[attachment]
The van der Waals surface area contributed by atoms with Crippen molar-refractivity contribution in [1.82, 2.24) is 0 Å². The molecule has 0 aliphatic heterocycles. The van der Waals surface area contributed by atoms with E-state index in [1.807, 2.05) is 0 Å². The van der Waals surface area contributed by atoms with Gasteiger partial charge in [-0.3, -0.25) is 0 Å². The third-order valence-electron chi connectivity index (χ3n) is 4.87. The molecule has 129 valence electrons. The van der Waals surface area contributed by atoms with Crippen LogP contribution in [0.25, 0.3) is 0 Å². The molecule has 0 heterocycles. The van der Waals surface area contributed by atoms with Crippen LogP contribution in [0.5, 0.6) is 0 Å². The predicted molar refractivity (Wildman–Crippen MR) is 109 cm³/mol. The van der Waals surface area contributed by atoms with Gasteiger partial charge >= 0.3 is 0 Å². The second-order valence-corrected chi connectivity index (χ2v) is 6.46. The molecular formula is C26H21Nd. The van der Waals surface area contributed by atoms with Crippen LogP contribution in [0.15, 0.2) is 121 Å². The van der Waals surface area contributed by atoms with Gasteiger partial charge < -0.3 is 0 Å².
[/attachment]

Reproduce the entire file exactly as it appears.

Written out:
The van der Waals surface area contributed by atoms with Crippen molar-refractivity contribution in [1.82, 2.24) is 0 Å². The molecule has 0 aliphatic heterocycles. The van der Waals surface area contributed by atoms with E-state index in [1.807, 2.05) is 0 Å². The van der Waals surface area contributed by atoms with Gasteiger partial charge in [-0.3, -0.25) is 0 Å². The third-order valence-electron chi connectivity index (χ3n) is 4.87. The molecule has 129 valence electrons. The van der Waals surface area contributed by atoms with Crippen LogP contribution in [0.25, 0.3) is 0 Å². The molecule has 0 heterocycles. The van der Waals surface area contributed by atoms with Crippen LogP contribution in [0.5, 0.6) is 0 Å². The predicted molar refractivity (Wildman–Crippen MR) is 109 cm³/mol. The van der Waals surface area contributed by atoms with Gasteiger partial charge >= 0.3 is 0 Å². The second-order valence-corrected chi connectivity index (χ2v) is 6.46. The molecular formula is C26H21Nd. The van der Waals surface area contributed by atoms with Crippen LogP contribution in [0.15, 0.2) is 121 Å². The van der Waals surface area contributed by atoms with Gasteiger partial charge < -0.3 is 0 Å².